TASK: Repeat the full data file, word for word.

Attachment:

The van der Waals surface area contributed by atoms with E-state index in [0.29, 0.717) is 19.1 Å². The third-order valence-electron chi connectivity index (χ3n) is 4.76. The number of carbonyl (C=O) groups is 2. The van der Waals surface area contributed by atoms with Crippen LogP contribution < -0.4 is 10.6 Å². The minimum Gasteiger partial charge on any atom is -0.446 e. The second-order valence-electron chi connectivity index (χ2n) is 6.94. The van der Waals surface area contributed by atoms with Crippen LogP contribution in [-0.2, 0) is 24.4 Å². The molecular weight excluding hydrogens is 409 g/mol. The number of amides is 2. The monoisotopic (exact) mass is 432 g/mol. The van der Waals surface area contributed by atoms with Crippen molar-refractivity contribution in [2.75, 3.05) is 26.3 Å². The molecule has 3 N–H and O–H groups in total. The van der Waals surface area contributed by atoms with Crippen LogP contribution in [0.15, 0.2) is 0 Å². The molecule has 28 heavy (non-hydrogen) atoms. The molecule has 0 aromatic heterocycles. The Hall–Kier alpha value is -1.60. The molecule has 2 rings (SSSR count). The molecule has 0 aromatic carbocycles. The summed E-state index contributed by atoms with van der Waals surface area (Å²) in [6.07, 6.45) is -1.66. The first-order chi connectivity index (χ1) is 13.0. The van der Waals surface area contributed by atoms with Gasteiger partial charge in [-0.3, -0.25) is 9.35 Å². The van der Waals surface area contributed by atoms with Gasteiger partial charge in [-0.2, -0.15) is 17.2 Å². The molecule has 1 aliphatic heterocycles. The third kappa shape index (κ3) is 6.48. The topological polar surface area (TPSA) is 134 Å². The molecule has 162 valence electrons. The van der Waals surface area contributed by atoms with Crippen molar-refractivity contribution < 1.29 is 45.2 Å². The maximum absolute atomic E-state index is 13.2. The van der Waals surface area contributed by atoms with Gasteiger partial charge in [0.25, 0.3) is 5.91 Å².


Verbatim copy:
The van der Waals surface area contributed by atoms with E-state index in [0.29, 0.717) is 19.1 Å². The third-order valence-electron chi connectivity index (χ3n) is 4.76. The number of carbonyl (C=O) groups is 2. The van der Waals surface area contributed by atoms with Crippen LogP contribution < -0.4 is 10.6 Å². The minimum Gasteiger partial charge on any atom is -0.446 e. The second-order valence-electron chi connectivity index (χ2n) is 6.94. The van der Waals surface area contributed by atoms with Crippen LogP contribution in [-0.2, 0) is 24.4 Å². The molecular weight excluding hydrogens is 409 g/mol. The number of amides is 2. The monoisotopic (exact) mass is 432 g/mol. The van der Waals surface area contributed by atoms with Crippen molar-refractivity contribution in [2.75, 3.05) is 26.3 Å². The molecule has 3 N–H and O–H groups in total. The van der Waals surface area contributed by atoms with Crippen LogP contribution in [0.15, 0.2) is 0 Å². The molecule has 28 heavy (non-hydrogen) atoms. The molecule has 0 aromatic heterocycles. The Hall–Kier alpha value is -1.60. The molecule has 2 rings (SSSR count). The molecule has 0 aromatic carbocycles. The summed E-state index contributed by atoms with van der Waals surface area (Å²) in [6.07, 6.45) is -1.66. The first-order chi connectivity index (χ1) is 13.0. The van der Waals surface area contributed by atoms with Gasteiger partial charge in [-0.3, -0.25) is 9.35 Å². The van der Waals surface area contributed by atoms with Gasteiger partial charge in [-0.2, -0.15) is 17.2 Å². The molecule has 1 aliphatic heterocycles. The third kappa shape index (κ3) is 6.48. The topological polar surface area (TPSA) is 134 Å². The molecule has 162 valence electrons. The van der Waals surface area contributed by atoms with Crippen molar-refractivity contribution < 1.29 is 45.2 Å². The maximum absolute atomic E-state index is 13.2. The van der Waals surface area contributed by atoms with Gasteiger partial charge in [0.25, 0.3) is 5.91 Å².